WASHINGTON (CN) - Senators on Wednesday heard of the challenges they will have to overcome to meet President Donald Trump's plan to improve the country's infrastructure, one of the few White House goals that has a measure of bipartisan support in Congress.
A panel of infrastructure managers from five mostly rural states told the Senate Environment and Public Works Committee on Wednesday that funding plans traditionally used in urban areas, such as private-public partnerships, do not work for rural communities because they do not generate the lucrative returns on investments for private companies common to city projects.
The panel also said the current string of continuing resolutions Congress has been using to fund the government brings with them uncertainty that makes it hard for states to plan their spending.
"If we have certainty around funding then we can make better plans and it costs states and all taxpayers less money when we have certainty," Shailen Bhatt, executive director of the Colorado Department of Transportation, told the committee.
The panel also lamented the lack of federal dollars going towards rural infrastructure projects, which place stress on state budgets and are often abandoned in the face of more pressing needs.
"We often have to choose between investing in infrastructure or funding our emergency services, courthouses and health departments, just to name a few," Cindy Bobbitt, commissioner of Grant County, Okla., told the committee.
Trump's promise during his presidential campaign to invest in infrastructure improvements has piqued the interest of Democrats in Congress who see it as a staggeringly rare point of agreement between their party and the president. With the Senate bogged down in bitterly contentious fights over nominees, a bipartisan infrastructure project could be a welcome relief.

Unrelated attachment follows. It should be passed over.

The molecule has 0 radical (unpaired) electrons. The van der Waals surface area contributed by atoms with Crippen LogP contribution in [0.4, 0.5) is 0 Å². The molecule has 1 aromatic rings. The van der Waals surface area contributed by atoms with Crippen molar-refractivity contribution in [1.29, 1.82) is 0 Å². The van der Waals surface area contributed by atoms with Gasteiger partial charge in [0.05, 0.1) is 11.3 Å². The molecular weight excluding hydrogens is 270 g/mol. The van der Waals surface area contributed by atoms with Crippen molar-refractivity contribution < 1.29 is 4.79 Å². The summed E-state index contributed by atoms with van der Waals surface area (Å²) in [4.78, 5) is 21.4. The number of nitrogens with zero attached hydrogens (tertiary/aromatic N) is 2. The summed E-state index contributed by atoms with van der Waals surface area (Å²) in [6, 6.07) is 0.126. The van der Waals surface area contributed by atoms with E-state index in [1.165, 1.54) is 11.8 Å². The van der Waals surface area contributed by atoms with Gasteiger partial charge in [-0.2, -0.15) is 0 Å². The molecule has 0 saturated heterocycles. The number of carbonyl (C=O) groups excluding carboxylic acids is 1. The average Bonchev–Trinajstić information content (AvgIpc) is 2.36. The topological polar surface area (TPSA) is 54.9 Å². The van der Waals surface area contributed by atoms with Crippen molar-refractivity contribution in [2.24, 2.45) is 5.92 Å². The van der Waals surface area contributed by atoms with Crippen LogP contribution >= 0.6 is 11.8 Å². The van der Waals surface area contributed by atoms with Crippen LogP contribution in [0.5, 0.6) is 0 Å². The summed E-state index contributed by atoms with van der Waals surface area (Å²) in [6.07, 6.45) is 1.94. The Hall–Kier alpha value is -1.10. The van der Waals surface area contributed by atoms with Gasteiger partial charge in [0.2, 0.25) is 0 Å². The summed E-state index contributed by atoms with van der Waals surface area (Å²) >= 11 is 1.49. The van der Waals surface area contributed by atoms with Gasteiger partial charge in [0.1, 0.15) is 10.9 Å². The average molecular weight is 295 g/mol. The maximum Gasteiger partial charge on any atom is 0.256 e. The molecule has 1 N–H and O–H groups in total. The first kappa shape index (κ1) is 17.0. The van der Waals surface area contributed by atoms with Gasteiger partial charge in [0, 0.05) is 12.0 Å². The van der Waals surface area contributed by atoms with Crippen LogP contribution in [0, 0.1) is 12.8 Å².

"In an increasingly contentious political environment in the Senate and around this country, I would hope very much that on this issue there could be a coming together to address what almost everybody understands is a national crisis," Sen. Bernie Sanders, I-Vt., said at the hearing.
But the project could face opposition from fiscal conservatives unwilling to shell out money to cover a likely high price tag. To counter this, the panel of witnesses assured the committee that infrastructure spending is a safe and necessary investment.
"You either pay now or you pay later," Anthony Pratt, administrator for shoreline and waterway management in Delaware, told the committee.
After the hearing, Sen. John Barrasso of Wyoming, who chairs the committee, told reporters Republicans are working with the White House to iron out funding schemes and other specifics on the infrastructure bill, but did not give a timeline for when lawmakers will unveil a package.
With funding likely to be the primary sticking point in Congress, Sen. Tom Carper, D-Del., noted there are many ways to scrounge up the cash for the eventual project, from a gas tax to tolling and other user fees.
"I like to say that there's no single bullet in funding our transportation needs, but there are a lot of silver BB's," Carper told reporters after the hearing.
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